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EEOC put in time-out by district court


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By Gina Helou

The Equal Employment Opportunity Commission (EEOC) lost a battle against an employer where the federal agency brought an employment discrimination action alleging the employer’s practice of requiring background checks for applicants had a disparate impact on minorities.  A successful disparate impact claim would require the EEOC to show a certain employment practices  were discriminatory because  they had an adverse impact on members of a minority group, or protected class, more-so than on non-members of protected classes.  In this action, an Ohio federal district court dismissed the EEOC’s complaint stating the agency did not prove the employer’s practices had a “disproportionately negative impact” on a protected class under Title VII of the Civil Rights Act of 1964 (“Title VII”).

Background
The employer was an educational institution that received student loan money from the Department of Education to be distributed to students through the employer’s financial aid department.  In the past, the employer had instances where business officers misappropriated the funds meant to go to the students.  To solve that problem, the employer implemented a business practice of running credit history reports on its applicants.  The report provided the employer with information on whether potential employees were under “financial stress or burdens” that could affect the employees’ ethical obligations as they applied to specific job duties – distributed federal student aid.

The employer hired a third-party to run the applicants’ credit histories and provided the third-party with several check points to review for each applicant, such as whether the application social security number matched with the credit bureau records; if the individual had ever filed for bankruptcy; if there wereoverdue child support payments; or any outstanding civil judgments or tax liens.  If these issues appeared on a credit report, the third-party would advise the employer, but it would not provide the employer with the race of the “flagged” applicant.  The EEOC claimed that this practice was discriminatory because it had a disparate impact on African-Americans.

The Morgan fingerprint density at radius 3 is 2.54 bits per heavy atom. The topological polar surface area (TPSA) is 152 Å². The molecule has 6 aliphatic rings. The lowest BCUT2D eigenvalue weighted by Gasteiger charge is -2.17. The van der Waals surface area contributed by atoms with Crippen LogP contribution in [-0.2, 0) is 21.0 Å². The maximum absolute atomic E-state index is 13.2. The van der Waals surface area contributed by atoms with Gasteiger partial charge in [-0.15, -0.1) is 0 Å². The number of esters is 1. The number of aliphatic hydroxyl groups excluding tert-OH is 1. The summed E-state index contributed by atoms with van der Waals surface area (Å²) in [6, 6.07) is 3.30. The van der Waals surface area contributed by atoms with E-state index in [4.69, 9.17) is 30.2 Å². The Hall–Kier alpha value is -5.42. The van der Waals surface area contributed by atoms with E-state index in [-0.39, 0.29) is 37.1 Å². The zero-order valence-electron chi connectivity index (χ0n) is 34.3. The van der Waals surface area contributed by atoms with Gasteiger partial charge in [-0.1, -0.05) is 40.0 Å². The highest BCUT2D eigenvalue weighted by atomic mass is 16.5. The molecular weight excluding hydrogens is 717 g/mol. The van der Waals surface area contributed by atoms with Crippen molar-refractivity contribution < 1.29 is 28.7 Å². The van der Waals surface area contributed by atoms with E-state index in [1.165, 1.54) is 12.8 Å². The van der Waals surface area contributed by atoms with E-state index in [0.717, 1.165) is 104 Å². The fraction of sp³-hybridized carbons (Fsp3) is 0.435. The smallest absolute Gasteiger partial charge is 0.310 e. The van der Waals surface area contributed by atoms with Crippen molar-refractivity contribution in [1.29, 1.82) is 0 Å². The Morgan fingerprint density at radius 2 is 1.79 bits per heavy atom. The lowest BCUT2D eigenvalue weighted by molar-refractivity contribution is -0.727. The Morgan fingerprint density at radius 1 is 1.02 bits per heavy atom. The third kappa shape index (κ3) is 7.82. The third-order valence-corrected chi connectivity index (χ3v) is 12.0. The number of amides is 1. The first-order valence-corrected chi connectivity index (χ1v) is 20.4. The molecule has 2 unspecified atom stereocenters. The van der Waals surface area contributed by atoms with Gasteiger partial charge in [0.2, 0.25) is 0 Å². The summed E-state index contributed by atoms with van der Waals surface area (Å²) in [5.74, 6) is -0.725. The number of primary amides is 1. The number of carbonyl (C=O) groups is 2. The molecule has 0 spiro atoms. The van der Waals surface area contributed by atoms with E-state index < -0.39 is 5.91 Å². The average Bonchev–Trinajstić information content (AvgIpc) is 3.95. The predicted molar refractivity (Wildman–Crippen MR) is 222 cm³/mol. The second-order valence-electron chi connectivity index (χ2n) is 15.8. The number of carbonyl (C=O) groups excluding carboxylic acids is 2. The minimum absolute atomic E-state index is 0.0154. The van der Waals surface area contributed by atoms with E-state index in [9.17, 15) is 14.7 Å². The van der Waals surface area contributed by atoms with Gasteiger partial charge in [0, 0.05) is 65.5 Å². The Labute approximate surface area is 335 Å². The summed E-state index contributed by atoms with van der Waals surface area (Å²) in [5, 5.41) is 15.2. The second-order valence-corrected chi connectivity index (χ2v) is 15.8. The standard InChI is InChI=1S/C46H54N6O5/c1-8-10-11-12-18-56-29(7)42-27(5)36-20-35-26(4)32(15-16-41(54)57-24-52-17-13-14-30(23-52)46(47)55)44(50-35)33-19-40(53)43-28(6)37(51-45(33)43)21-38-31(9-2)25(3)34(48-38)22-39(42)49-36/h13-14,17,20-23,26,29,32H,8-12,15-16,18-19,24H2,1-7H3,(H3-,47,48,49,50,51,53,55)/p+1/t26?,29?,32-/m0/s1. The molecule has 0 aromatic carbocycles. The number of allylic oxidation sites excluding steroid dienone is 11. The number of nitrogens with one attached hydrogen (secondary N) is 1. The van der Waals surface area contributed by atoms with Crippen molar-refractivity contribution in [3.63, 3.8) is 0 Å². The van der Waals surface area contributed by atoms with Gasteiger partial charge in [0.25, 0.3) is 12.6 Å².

Interestingly, in the court’s overview of the case’s background and facts, it took a moment to comment on the EEOC’s hiring practices.  The court noted the federal agency also ran credit checks on its applicants.  These credit checks were required for almost 90% of the positions and departments within the EEOC.  The EEOC’s handbook expressly stated the credit checks were necessary because they revealed that “overdue just debts increase temptation to commit illegal or unethical acts as a means of gaining funds to meet financial obligations.”

Legal Analysis
To get the action dismissed prior to trial, the employer had to provide that no genuine issue of material fact existed.  The EEOC then had to prove that it met all of the legal requirements to show the employer’s credit history background checks constituted employment discrimination through disparate impact and therefore violated Title VII.  The EEOC hired several experts, or “race-raters,” in an attempt to show that by looking at photographs and names, an individual could determine the applicant’s race.  The court said this method was not credible because it did not meet the level of reliability that is required for admittance of scientific expert testimony. Moreover, the court noted the experts could not even reach an 80% consensus as to the race of 11.7% of the applicants.  The lack of a connection between the employment practice and its potential to be discriminatory against African Americans was radical enough to convince the court a dismissal in favor of the employer was in order.  Not to mention, the court’s brief segue where it described the EEOC’s hiring practices to be exactly the same as the employer’s in the present case.

Take-Away
The EEOC plans to focus on certain employment discrimination issues, such as systemic discrimination, through its new strategic enforcement plan for the 2013 to 2016 fiscal years.  This means the agency is cracking down on employers and looking at charges with much more scrutiny.  The EEOC may have only lost a battle, though, as this case is still appealable before the Sixth Circuit, which historically has been neither pro-EEOC nor pro-defendant when it comes to equal employment opportunity issues.  Even so, this ruling implies that the courts are going to make the EEOC conduct much more detailed investigations to satisfy the agency’s intentions under its strategic enforcement plan.

Read the case here.

 

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